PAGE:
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Accessibility on the web has been an issue for over a decade, and it remains a crucial--but often overlooked--element of web design. Instructor Zoe Gillenwater explains the concept of accessibility as it applies to the web, and describes how it affects the audience. She also covers how to set up accessibility testing, and how to apply accessibility principles to new and existing sites using standards-compliant markup and CSS. Exercise files accompany the tutorials.
>> Now let's look at how accessibility helps real people. The web is a really great tool for people with disabilities because for many of them, it can truly enrich and change their lives, being able to function independently. Web accessibility is essential for equal opportunity. The web is increasingly used in all areas of society as part of daily life. And it's sometimes completely replacing traditional resources provided by the government, education, news, healthcare. And having access to this information on the web is a great tool for people with disabilities.
It can provide them more access to information than they had access to before. For example, information that could only be obtained by physically going to the library and reading a book printed in Braille can now be accessed by blind or otherwise disabled people in their own homes. So that might be something that may have been impossible for them to read before that now they have access to. The web can also provide people with disabilities more opportunity for interaction. They can meet other people and form relationships on the web.
The web also gives them more opportunities for different types of jobs. And they can participate more fully in society, even contributing their own content to the web. So by making your web pages accessible, you're making them usable without eyes, ears, motor control, perception of color, even a mouse, things that many people take for granted. It's helpful to get a sense of how people with disabilities access the web. Many people use special software or devices called assistive technology, which is often abbreviated to AT on accessibility websites.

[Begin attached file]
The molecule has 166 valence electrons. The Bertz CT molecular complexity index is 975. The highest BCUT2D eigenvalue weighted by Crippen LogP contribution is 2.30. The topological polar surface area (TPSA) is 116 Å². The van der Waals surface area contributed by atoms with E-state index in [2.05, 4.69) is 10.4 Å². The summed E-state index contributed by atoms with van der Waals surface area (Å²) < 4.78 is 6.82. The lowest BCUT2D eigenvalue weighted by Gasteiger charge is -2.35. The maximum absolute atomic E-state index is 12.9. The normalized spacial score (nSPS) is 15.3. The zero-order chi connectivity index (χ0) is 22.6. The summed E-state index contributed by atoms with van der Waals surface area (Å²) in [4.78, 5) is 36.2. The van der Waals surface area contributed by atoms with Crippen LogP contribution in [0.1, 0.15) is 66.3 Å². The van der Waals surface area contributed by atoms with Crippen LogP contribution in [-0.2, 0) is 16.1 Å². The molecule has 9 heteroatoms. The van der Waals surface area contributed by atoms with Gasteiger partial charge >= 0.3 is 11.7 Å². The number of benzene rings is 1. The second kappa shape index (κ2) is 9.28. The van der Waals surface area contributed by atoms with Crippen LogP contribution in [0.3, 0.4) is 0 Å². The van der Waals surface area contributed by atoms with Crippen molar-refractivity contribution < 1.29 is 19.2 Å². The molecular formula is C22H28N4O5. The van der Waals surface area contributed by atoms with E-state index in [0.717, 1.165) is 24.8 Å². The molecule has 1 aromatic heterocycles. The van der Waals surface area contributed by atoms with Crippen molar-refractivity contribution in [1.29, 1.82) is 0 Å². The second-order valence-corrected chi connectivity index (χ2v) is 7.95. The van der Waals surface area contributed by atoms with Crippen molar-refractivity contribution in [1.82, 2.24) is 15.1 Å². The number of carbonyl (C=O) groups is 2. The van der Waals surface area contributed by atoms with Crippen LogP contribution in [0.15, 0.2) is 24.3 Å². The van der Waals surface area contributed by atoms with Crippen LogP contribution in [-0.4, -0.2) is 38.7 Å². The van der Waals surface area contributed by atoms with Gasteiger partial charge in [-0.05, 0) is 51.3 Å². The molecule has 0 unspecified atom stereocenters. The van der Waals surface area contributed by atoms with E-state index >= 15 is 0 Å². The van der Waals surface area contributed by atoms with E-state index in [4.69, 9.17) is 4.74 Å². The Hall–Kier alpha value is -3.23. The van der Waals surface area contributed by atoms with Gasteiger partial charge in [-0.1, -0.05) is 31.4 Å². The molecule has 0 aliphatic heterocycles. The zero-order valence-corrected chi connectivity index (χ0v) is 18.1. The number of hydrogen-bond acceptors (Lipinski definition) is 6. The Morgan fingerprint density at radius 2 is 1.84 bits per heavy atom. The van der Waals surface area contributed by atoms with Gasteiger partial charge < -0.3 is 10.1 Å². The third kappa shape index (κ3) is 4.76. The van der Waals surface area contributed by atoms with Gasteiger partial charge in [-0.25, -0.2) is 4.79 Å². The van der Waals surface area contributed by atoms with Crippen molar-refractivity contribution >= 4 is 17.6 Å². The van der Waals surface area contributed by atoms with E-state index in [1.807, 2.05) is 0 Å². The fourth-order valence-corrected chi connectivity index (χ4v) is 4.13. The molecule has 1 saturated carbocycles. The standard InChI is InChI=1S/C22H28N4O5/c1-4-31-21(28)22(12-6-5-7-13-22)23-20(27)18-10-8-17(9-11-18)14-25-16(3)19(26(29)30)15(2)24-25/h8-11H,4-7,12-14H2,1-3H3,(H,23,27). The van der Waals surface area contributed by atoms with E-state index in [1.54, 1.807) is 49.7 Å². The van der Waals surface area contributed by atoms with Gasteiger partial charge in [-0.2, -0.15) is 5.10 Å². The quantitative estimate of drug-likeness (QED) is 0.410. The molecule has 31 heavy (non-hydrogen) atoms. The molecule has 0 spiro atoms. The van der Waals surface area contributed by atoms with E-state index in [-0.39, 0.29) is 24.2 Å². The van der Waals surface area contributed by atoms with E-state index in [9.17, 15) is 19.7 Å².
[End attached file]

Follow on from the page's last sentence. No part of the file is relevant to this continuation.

This includes screen readers and screen magnifiers for people who are blind or visually impaired. Refreshable Braille displays for use by people who are both blind and deaf, captioning software can be used by people who are deaf to access multimedia presentations. Voice recognition software, switches, pointer sticks and touch screens are all tools that can be used by people with motor impairments who cannot use a mouse. But many people use the same technology that others use, but just in a different way.
For instance, many people may use the keyboard to navigate around their operating system or browser instead of a mouse. They may customize their browser or their whole system font size to make it easier for them to read. They can also adjust their browser window size, their color settings, even set up their own style sheets to make things easier for them to read, understand and use. Changes that you make for accessibility can also help people who don't use any of this technology and who aren't disabled. Usually, the changes that you make for accessibility are completely transparent to those who don't need them.
But they can also be helpful to other groups, particularly people who are older, who use small screen devices, like mobile phones and PDAs, who use old or slow devices or computers, people who have low fluency or literacy in a particular language, or even people who are just relatively unfamiliar with using the web. All of these groups of people can benefit from the changes that you make for accessibility. In later movies, we'll discuss each of the specific benefits of the techniques that we go over as we cover it.
In the next movie, let's look at an inaccessible and an accessible version of the same web page to get a sense for how a person with a disability might experience that page.
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